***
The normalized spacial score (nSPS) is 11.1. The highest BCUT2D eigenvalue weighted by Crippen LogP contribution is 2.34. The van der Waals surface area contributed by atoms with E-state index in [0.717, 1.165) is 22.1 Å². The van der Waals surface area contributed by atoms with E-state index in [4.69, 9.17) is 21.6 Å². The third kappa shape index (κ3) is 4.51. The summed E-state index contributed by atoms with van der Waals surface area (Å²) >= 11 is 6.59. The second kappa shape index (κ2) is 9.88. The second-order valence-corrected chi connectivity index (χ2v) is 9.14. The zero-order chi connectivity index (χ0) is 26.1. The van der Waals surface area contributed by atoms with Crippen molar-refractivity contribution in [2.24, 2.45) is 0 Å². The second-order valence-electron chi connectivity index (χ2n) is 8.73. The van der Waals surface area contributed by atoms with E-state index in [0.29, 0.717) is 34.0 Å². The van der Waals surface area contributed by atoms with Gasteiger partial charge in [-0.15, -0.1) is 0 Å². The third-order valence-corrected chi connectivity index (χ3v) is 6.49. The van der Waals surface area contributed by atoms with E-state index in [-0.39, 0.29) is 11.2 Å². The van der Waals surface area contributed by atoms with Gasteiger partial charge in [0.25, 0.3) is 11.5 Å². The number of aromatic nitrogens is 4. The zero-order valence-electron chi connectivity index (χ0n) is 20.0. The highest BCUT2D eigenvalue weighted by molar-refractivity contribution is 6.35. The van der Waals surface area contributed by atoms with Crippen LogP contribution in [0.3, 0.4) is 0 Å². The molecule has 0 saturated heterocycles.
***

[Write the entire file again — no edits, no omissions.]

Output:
The normalized spacial score (nSPS) is 11.1. The highest BCUT2D eigenvalue weighted by Crippen LogP contribution is 2.34. The van der Waals surface area contributed by atoms with E-state index in [0.717, 1.165) is 22.1 Å². The van der Waals surface area contributed by atoms with E-state index in [4.69, 9.17) is 21.6 Å². The third kappa shape index (κ3) is 4.51. The summed E-state index contributed by atoms with van der Waals surface area (Å²) >= 11 is 6.59. The second kappa shape index (κ2) is 9.88. The second-order valence-corrected chi connectivity index (χ2v) is 9.14. The zero-order chi connectivity index (χ0) is 26.1. The van der Waals surface area contributed by atoms with Crippen molar-refractivity contribution in [2.24, 2.45) is 0 Å². The second-order valence-electron chi connectivity index (χ2n) is 8.73. The van der Waals surface area contributed by atoms with E-state index in [0.29, 0.717) is 34.0 Å². The van der Waals surface area contributed by atoms with Gasteiger partial charge in [-0.15, -0.1) is 0 Å². The third-order valence-corrected chi connectivity index (χ3v) is 6.49. The van der Waals surface area contributed by atoms with E-state index in [-0.39, 0.29) is 11.2 Å². The van der Waals surface area contributed by atoms with Gasteiger partial charge in [0.25, 0.3) is 11.5 Å². The number of aromatic nitrogens is 4. The zero-order valence-electron chi connectivity index (χ0n) is 20.0. The highest BCUT2D eigenvalue weighted by molar-refractivity contribution is 6.35. The van der Waals surface area contributed by atoms with Crippen LogP contribution in [0.3, 0.4) is 0 Å². The molecule has 0 saturated heterocycles.